Lou Faber

ANOTHER BAR, THIS ONE TOKYO

 

“Another,” he said,

his knees pressing

against the mahogany panels

of the old bar,

“and keep them coming

until I can take no more.

There won’t be

a last call tonight.”

The clatter of caroming

billiard balls cut

through the cigarette smoke

that curled against

the etched, streaked mirror,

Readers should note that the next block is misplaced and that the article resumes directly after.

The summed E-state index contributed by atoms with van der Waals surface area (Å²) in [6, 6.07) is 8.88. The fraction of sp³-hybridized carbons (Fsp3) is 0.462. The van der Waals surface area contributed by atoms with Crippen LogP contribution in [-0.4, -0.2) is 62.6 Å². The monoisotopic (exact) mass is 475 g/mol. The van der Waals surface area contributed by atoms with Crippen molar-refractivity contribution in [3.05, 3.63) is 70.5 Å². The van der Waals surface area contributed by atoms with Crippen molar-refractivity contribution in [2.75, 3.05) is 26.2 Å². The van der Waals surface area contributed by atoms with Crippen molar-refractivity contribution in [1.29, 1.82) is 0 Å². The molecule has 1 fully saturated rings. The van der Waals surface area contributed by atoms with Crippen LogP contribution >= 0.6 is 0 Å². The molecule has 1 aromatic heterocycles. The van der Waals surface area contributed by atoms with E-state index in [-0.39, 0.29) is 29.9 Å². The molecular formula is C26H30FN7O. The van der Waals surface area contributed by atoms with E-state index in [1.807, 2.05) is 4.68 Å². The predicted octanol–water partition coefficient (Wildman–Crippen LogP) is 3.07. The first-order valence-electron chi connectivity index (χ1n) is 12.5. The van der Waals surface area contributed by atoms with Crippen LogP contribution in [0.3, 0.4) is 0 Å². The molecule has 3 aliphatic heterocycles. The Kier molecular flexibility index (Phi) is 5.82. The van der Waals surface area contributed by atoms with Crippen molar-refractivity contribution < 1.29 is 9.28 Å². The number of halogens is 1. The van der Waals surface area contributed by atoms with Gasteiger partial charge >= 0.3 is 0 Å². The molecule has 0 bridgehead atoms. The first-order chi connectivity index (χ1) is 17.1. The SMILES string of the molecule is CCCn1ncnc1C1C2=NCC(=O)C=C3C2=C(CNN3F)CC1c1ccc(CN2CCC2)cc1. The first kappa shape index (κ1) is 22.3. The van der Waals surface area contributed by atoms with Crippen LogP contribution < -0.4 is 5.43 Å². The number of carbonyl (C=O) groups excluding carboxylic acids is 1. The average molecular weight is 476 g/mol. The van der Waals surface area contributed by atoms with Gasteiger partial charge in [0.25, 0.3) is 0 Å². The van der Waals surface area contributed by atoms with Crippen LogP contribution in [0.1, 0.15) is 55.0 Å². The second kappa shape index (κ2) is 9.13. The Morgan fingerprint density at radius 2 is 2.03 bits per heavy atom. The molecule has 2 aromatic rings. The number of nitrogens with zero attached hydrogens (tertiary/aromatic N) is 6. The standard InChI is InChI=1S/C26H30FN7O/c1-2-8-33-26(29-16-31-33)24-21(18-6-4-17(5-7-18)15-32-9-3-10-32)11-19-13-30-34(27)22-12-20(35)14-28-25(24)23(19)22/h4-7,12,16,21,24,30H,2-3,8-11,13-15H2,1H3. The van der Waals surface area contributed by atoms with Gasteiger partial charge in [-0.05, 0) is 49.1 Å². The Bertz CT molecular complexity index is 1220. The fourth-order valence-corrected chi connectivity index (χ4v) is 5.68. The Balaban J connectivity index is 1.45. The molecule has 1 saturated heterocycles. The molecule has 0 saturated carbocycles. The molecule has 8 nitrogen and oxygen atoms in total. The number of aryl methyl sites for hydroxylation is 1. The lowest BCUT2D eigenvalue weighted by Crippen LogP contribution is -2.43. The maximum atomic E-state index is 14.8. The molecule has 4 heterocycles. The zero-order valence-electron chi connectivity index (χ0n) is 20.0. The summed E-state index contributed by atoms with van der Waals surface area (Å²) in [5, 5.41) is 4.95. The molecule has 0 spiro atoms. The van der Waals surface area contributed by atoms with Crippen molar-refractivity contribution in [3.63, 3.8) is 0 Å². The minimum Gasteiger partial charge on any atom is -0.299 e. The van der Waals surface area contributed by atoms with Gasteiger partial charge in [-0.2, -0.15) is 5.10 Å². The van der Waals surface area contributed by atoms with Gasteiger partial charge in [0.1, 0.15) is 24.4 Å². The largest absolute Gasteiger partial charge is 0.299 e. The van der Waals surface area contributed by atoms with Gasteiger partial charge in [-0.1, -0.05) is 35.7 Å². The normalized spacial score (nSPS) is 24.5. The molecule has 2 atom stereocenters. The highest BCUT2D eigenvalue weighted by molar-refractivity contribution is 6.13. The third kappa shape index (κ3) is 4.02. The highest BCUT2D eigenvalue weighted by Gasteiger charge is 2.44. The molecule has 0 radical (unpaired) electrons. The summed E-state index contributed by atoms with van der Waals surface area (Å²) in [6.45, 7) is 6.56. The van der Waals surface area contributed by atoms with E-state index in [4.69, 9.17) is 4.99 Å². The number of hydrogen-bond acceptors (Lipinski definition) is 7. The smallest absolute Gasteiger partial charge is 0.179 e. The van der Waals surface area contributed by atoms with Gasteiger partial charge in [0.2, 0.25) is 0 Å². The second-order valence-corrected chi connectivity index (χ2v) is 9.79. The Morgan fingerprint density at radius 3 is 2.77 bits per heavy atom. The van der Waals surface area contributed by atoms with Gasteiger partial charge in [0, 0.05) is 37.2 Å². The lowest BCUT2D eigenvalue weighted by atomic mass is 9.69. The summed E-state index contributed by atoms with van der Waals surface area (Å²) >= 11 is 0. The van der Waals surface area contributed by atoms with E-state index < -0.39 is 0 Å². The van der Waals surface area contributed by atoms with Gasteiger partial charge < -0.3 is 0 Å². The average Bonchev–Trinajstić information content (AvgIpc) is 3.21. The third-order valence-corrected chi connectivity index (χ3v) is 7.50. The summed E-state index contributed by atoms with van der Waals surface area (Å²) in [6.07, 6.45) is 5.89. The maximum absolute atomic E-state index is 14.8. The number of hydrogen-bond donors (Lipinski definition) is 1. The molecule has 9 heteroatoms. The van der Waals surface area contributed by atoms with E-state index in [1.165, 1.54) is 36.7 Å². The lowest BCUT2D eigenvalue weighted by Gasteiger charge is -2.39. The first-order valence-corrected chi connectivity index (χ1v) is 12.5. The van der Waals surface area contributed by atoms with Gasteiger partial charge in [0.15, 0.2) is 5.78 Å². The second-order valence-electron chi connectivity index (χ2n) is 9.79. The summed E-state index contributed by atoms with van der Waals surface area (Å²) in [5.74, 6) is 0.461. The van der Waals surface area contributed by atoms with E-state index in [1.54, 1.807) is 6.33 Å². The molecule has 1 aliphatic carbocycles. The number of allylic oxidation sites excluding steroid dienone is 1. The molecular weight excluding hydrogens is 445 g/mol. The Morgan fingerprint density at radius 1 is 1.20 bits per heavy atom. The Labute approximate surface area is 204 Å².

over the din of karaoke.

As the bartender rinsed

and wiped the glasses

with a beigy cotton towel

and walked to the storeroom

he lifted the shot glass.

“This one’s for you Ginsberg,”

as he had earlier for Lowell,

Reznikoff, the others.

Much later as the sun

rose slowly, as his head

rested in his left hand,

he struggled to grab the small glass,

lifted it painfully

from the ash littered bar top

and in a sodden, slurred voice

whispered, head falling

against the wood, “and this

is for you Corso.”

 

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